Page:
Selecting the perfect venues for RWC 2015
In 2009 the Rugby Football Union secured the right to host the eighth Rugby World Cup tournament in England and, as part of the successful bid, identified 14 venues across England and Wales to set the base for an outstanding tournament.
Three years on and these venues, along with a further eight which have been added into the selection process – a mixture of national stadia and top level football and rugby venues, are currently being evaluated by England Rugby 2015 (ER 2015) and Rugby World Cup Limited (RWCL) in a bid to identify the best possible venues to host Rugby’s premier event.
Simon Jelowitz, England Rugby 2015 General Manager for Rugby Services and Venue Operations, is the man charged with identifying the top venues and is currently travelling the length and breadth of the country armed with a stringent list of criteria.
“The selection of venues is proving hugely competitive. We have so many high quality, iconic stadiums in England and a great amount of interest,” said Jelowitz. “It’s a great position in which to be as it allows us to ensure that we deliver the very best facilities to players, fans, broadcasters, media and Rugby World Cup’s commercial partners.
“The venues must fulfil some very stringent criteria, some of which is as fundamental as whether the size of the playing enclosure meets Rugby World Cup minimum standards or if the operational and playing facilities can accommodate the needs of international rugby.
A vital platform
“Thereafter, the venues must deliver against the requirements of all Rugby World Cup stakeholders; so we must look at whether supporters can access the stadium easily, have access to fantastic food and beverage facilities, is there sufficient space to host the world’s media, are the corporate facilities of the highest standards, does the stadium collaborate well with the city and regional authorities to ensure that fans are assured a great welcome and a fantastic experience for the entirety of their visit?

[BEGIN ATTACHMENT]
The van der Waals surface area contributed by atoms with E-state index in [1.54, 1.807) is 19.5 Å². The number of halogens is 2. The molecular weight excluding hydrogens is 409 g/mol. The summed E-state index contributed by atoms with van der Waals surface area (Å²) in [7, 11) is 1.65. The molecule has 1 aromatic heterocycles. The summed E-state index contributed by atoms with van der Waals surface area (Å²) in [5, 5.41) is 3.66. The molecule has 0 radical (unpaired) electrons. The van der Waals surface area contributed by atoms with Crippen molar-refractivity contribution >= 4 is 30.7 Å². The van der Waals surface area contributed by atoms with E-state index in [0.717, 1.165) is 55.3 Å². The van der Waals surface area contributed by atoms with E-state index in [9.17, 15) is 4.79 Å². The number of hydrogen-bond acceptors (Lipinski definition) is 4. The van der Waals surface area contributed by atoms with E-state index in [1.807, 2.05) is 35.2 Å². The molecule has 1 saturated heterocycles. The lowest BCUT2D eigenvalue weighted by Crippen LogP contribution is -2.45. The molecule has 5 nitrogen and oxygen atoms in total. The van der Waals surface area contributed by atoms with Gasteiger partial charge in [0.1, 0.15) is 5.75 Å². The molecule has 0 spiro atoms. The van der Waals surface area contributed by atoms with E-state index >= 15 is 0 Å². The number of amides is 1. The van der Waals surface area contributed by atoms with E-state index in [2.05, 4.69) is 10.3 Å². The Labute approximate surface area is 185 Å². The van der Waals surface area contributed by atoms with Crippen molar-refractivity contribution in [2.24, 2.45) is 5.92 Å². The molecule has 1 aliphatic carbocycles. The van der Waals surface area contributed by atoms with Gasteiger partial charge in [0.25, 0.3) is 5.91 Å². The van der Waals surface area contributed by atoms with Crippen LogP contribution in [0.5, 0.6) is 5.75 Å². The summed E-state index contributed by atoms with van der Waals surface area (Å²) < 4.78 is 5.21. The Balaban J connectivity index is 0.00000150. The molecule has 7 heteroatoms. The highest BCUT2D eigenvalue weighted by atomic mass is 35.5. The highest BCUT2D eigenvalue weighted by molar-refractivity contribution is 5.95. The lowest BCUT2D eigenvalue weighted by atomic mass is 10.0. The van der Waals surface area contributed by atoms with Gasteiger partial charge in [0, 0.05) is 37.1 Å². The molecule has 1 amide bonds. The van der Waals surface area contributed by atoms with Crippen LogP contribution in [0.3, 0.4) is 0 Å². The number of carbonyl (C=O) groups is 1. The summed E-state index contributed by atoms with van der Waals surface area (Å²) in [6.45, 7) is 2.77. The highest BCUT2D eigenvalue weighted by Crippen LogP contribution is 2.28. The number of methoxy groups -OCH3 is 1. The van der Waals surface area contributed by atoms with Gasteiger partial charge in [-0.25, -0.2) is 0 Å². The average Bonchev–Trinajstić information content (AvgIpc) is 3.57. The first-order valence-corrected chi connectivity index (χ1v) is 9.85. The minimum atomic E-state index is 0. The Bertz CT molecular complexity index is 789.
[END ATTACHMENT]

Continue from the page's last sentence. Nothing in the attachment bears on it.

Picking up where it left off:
“All of these factors are really important, not only to enable us to deliver the best possible event, but also to ensure that everyone in England can feel truly proud to host this global Tournament.”
Reflecting the strong partnership between the local organising committee and the event owner, Rugby World Cup Limited, senior RWCL management have joined ER 2015 on each of the venue tours. With all venues subject to ultimate approval of the RWCL Board, this early engagement is a critical element of the selection process.
IRB Head of Rugby World Cup Kit McConnell noted: “Venues are a vital platform for the delivery of a successful Rugby World Cup and a pivotal ingredient in the delivery of an outstanding experience for teams, fans and media covering the tournament.
“They are the stage for the players and teams to perform and showcase to the world the excitement and drama of the sport and its values, while along with fan zones, providing the hub to engage the length and breadth of the nation.
“They must also provide a backdrop for the global broadcast of the tournament to a cumulative global audience of over four billion in over 200 territories, showcasing not only Rugby on this global stage but also the venues and host cities themselves. As our tournament continues to grow the needs of our commercial partners and corporate guests must also be met, as their partnership and support is critical to our ongoing investment in global development programmes.
Showcasing the tournament
“England is blessed with world-class sporting facilities and stadia and I am sure that whatever venues are eventually selected, they will deliver the foundation for an outstanding Rugby World Cup.”